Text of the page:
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What can be done to better coordinate the efforts of law enforcement currently being conducted in nearly every federal, state and local jurisdiction?Is the law enforcement community ready and able to take on a greater role in collecting intelligence against us originated terrorist threats?


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Lieutenant Colonel Mark C. Weston
United States Air Force Reserve
Colonel David R. Brooks
Project Adviser
This SRP is submitted in partial fulfillment of the requirements of the Master of Strategic Studies Degree.
The U.S. Army War College is accredited by the Commission on Higher Education of the Middle States
Association of Colleges and Schools, 3624 Market Street, Philadelphia, PA 19104, (215) 662-5606. The
Commission on Higher Education is an institutional accrediting agency recognized by the U.S. Secretary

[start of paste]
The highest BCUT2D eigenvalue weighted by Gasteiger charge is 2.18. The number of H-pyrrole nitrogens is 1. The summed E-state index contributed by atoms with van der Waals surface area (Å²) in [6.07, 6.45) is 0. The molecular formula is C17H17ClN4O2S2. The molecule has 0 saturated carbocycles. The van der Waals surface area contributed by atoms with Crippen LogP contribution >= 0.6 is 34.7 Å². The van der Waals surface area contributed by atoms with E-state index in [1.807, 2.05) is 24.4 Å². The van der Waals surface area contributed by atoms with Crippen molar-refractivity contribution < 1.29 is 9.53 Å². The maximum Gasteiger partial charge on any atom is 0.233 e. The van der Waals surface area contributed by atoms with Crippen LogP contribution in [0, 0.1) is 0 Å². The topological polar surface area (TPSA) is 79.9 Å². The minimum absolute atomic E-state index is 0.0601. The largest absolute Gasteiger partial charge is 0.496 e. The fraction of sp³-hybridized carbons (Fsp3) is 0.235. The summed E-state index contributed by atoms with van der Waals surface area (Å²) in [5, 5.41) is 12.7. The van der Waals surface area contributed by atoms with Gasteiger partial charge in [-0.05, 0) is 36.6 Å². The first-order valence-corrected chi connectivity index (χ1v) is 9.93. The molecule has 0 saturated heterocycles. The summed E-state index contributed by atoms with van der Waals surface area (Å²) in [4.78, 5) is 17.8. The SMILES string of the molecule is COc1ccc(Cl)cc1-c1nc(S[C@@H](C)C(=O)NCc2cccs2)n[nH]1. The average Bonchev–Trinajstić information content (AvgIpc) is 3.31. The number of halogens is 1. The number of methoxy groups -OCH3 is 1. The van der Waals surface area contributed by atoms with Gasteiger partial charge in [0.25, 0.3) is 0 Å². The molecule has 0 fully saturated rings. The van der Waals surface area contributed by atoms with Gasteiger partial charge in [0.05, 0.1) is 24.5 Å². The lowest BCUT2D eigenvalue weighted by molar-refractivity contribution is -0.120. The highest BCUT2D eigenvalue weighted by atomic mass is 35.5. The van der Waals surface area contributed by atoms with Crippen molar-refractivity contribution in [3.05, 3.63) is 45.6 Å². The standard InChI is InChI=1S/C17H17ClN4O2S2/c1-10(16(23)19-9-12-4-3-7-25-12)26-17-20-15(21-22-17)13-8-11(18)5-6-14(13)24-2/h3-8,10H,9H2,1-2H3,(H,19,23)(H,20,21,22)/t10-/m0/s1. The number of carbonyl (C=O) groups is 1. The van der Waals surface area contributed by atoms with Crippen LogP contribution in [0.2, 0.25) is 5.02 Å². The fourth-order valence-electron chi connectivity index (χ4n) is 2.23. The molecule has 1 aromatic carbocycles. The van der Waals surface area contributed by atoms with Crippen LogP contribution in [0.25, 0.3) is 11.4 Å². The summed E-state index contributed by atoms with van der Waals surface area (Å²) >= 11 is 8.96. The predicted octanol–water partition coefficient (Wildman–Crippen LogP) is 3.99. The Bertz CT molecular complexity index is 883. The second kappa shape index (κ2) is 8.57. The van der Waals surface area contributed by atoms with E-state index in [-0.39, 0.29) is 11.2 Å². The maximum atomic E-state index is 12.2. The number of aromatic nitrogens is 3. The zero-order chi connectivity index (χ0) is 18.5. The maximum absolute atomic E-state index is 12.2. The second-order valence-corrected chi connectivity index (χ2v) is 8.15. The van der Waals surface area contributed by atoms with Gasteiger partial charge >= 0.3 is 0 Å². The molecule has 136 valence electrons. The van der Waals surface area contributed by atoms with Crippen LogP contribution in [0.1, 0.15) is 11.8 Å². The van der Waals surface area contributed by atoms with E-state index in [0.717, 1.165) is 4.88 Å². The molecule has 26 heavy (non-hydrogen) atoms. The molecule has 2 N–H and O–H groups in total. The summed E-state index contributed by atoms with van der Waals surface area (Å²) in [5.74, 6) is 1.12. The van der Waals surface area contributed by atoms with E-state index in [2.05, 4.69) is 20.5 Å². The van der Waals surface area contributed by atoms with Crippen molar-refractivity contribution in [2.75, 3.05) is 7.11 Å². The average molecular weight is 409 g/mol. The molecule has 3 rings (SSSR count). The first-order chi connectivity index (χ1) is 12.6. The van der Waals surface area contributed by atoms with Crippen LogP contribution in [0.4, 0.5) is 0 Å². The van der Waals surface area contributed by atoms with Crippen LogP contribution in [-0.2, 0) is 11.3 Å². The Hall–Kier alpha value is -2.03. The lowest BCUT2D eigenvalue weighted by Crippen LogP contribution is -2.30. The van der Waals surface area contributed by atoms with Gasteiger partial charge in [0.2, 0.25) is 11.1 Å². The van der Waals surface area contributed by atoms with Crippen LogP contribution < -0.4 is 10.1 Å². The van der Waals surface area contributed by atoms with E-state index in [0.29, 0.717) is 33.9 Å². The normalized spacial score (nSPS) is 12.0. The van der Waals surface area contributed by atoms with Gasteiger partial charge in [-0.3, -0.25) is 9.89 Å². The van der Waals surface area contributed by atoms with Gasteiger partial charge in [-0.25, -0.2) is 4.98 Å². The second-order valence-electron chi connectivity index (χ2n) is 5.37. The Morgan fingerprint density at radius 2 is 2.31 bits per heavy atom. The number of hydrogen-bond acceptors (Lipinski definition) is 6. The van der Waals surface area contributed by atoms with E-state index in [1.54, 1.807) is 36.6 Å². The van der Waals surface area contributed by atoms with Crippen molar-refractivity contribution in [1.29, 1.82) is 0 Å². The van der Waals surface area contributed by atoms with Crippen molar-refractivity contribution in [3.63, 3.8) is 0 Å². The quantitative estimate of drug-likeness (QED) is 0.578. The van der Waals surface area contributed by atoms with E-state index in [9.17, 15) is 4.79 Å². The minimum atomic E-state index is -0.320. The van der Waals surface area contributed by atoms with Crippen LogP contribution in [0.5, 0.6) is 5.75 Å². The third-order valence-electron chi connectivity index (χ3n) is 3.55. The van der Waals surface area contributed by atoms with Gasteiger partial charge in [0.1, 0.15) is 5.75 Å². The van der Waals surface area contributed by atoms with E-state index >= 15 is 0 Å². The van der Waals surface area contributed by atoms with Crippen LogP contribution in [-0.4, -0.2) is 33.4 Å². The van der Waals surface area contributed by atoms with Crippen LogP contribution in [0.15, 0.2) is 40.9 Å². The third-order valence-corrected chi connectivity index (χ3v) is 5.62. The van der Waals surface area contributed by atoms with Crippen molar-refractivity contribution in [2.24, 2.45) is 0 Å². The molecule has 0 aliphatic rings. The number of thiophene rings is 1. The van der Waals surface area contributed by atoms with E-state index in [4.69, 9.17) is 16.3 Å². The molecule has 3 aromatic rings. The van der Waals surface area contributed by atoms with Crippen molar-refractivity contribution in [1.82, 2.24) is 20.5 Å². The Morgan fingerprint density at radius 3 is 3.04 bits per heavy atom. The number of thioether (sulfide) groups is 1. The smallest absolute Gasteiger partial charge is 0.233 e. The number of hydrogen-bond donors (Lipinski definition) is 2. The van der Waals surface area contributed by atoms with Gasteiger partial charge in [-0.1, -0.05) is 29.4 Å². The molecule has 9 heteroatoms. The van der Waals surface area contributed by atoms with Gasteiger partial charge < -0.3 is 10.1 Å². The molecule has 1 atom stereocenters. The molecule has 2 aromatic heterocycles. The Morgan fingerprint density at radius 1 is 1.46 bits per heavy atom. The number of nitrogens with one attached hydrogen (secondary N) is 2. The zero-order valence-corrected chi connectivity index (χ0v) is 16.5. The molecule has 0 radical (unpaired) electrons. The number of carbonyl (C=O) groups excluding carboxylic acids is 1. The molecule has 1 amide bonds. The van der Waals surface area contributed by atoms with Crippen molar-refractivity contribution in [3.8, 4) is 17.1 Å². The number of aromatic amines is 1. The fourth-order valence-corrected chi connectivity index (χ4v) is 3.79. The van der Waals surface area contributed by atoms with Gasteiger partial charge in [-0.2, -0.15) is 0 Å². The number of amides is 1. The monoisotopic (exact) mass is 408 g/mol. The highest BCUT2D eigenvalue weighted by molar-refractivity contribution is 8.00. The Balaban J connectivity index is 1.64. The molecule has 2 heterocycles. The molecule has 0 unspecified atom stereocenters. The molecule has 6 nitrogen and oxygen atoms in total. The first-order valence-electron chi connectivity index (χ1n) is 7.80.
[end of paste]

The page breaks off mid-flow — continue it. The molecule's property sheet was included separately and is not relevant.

of Education and the Council for Higher Education Accreditation.
The views expressed in this student academic research paper are those of the author and do not reflect
the official policy or position of the Department of the Army, Department of Defense, or the U.S.
U.S. Army War College
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15 MAR 2006
00-00-2005 to 00-00-2006
Review of the Posse Comitatus Act After Hurricane Katrina
Mark Weston
U.S. Army War College,Carlisle Barracks,Carlisle,PA,17013-5050
Approved for public release; distribution unlimited
See attached.
19a. NAME OF
Standard Form 298 (Rev. 8-98)